SPECTACULAR LAVA LANDSCAPE AT HAWAII VOLCANOES NATIONAL PARK
Remember that game "Hot Lava" that you used to play as a child? It would be real fun and challenging to play the game at Hawaii Volcanoes National Park, because here you don't have to pretend the floor is lava. The ground actually is lava.
At the Hawaii Volcanoes National Park on the "Big Island" of Hawaii, you can watch the landscape change before your very eyes, thanks to Kilauea volcano, one of the most active volcanoes on earth. The park is also home to Mauna Loa, the world's most massive volcano. The park offers dramatic volcanic landscapes, flowing rivers of hot, molten lava as well as glimpses of rare flora and fauna. The chance to witness the primal process of creation and destruction make this park one of the most popular visitor attraction in Hawaii and a sacred place for Native Hawaiians.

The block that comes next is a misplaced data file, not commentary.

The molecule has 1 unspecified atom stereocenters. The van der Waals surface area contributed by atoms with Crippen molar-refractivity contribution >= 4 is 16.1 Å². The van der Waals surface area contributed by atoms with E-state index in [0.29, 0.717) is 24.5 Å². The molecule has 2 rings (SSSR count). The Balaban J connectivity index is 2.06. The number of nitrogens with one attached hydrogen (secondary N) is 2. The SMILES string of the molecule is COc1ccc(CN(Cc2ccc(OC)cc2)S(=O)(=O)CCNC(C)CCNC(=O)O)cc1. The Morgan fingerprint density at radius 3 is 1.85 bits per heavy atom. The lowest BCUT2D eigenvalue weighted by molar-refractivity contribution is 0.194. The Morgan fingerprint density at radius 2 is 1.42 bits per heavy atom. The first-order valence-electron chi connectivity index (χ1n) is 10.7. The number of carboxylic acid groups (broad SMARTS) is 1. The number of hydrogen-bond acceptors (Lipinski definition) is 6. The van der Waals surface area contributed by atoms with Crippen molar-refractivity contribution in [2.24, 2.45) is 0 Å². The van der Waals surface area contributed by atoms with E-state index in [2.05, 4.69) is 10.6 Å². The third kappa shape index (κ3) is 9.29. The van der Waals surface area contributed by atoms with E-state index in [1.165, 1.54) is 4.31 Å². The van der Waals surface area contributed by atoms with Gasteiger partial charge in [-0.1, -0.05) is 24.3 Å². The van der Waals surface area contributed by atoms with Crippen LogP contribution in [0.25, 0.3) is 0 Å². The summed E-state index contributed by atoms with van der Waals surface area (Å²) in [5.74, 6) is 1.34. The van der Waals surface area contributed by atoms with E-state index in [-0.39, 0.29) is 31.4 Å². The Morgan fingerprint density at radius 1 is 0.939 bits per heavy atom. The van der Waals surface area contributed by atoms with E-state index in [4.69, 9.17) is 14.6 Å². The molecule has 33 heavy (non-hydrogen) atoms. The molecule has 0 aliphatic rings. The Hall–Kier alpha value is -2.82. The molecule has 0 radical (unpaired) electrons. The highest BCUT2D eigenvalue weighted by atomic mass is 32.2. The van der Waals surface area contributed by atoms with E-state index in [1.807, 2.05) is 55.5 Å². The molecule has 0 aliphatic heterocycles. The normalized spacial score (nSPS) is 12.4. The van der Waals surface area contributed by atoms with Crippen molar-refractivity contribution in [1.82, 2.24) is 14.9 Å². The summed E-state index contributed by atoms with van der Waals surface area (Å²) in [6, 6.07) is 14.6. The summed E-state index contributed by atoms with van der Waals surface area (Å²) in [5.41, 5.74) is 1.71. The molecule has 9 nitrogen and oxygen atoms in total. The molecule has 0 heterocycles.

Founded in 1916, the Park encompasses 333,000 acres from the summit of Maunaloa to the sea. Over half of the park is designated the Hawaii Volcanoes Wilderness area and provides unusual hiking and camping opportunities. Here you'll find 150 miles of hiking trails through volcanic craters, scalded deserts and rainforests as well as a museum, petroglyphs, a walk-in lava tube and two active volcanoes: Maunaloa, which last erupted in 1984 and Kilauea which has been erupting since January 3rd, 1983.
Kilauea is sometimes called "the world's only drive-in volcano." This prolific volcano currently produces 250,000-650,000 cubic yards of lava per day, enough to resurface a 20-mile-long, two-lane road daily. With lava flowing at an average rate of 800-1,300 gallons per second from vents on the east rift zone of Kilauea, more than 500 acres of new land have been added to the island of Hawaii since Kilauea's eruption began on January 3, 1983.